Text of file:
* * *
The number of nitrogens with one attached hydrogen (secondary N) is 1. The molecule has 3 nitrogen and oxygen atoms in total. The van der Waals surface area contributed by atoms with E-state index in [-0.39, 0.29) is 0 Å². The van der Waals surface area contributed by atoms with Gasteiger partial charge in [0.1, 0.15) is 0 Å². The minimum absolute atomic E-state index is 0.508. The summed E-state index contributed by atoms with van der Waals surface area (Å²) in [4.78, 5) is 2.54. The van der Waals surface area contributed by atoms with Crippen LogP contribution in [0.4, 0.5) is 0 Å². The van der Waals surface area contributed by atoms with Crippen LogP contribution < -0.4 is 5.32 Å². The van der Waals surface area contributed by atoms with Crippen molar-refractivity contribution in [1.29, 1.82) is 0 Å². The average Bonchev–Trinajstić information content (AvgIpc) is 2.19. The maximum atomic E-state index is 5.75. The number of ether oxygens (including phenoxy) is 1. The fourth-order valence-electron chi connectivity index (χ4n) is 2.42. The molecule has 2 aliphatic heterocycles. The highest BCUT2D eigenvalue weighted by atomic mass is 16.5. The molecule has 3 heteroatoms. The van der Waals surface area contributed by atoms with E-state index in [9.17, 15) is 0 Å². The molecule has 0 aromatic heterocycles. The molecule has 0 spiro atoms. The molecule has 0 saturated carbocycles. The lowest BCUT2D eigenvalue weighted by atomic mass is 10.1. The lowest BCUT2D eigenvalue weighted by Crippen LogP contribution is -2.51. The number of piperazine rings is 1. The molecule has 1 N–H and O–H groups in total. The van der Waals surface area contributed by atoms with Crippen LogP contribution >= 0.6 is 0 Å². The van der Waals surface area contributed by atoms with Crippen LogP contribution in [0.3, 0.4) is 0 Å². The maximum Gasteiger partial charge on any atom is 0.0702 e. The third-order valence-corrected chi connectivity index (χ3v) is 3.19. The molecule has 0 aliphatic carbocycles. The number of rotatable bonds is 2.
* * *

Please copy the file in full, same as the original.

The number of nitrogens with one attached hydrogen (secondary N) is 1. The molecule has 3 nitrogen and oxygen atoms in total. The van der Waals surface area contributed by atoms with E-state index in [-0.39, 0.29) is 0 Å². The van der Waals surface area contributed by atoms with Gasteiger partial charge in [0.1, 0.15) is 0 Å². The minimum absolute atomic E-state index is 0.508. The summed E-state index contributed by atoms with van der Waals surface area (Å²) in [4.78, 5) is 2.54. The van der Waals surface area contributed by atoms with Crippen LogP contribution in [0.4, 0.5) is 0 Å². The van der Waals surface area contributed by atoms with Crippen LogP contribution < -0.4 is 5.32 Å². The van der Waals surface area contributed by atoms with Crippen molar-refractivity contribution in [1.29, 1.82) is 0 Å². The average Bonchev–Trinajstić information content (AvgIpc) is 2.19. The maximum atomic E-state index is 5.75. The number of ether oxygens (including phenoxy) is 1. The fourth-order valence-electron chi connectivity index (χ4n) is 2.42. The molecule has 2 aliphatic heterocycles. The highest BCUT2D eigenvalue weighted by atomic mass is 16.5. The molecule has 3 heteroatoms. The van der Waals surface area contributed by atoms with E-state index in [9.17, 15) is 0 Å². The molecule has 0 aromatic heterocycles. The molecule has 0 spiro atoms. The molecule has 0 saturated carbocycles. The lowest BCUT2D eigenvalue weighted by atomic mass is 10.1. The lowest BCUT2D eigenvalue weighted by Crippen LogP contribution is -2.51. The number of piperazine rings is 1. The molecule has 1 N–H and O–H groups in total. The van der Waals surface area contributed by atoms with Crippen LogP contribution >= 0.6 is 0 Å². The van der Waals surface area contributed by atoms with Crippen LogP contribution in [0.3, 0.4) is 0 Å². The maximum Gasteiger partial charge on any atom is 0.0702 e. The third-order valence-corrected chi connectivity index (χ3v) is 3.19. The molecule has 0 aliphatic carbocycles. The number of rotatable bonds is 2.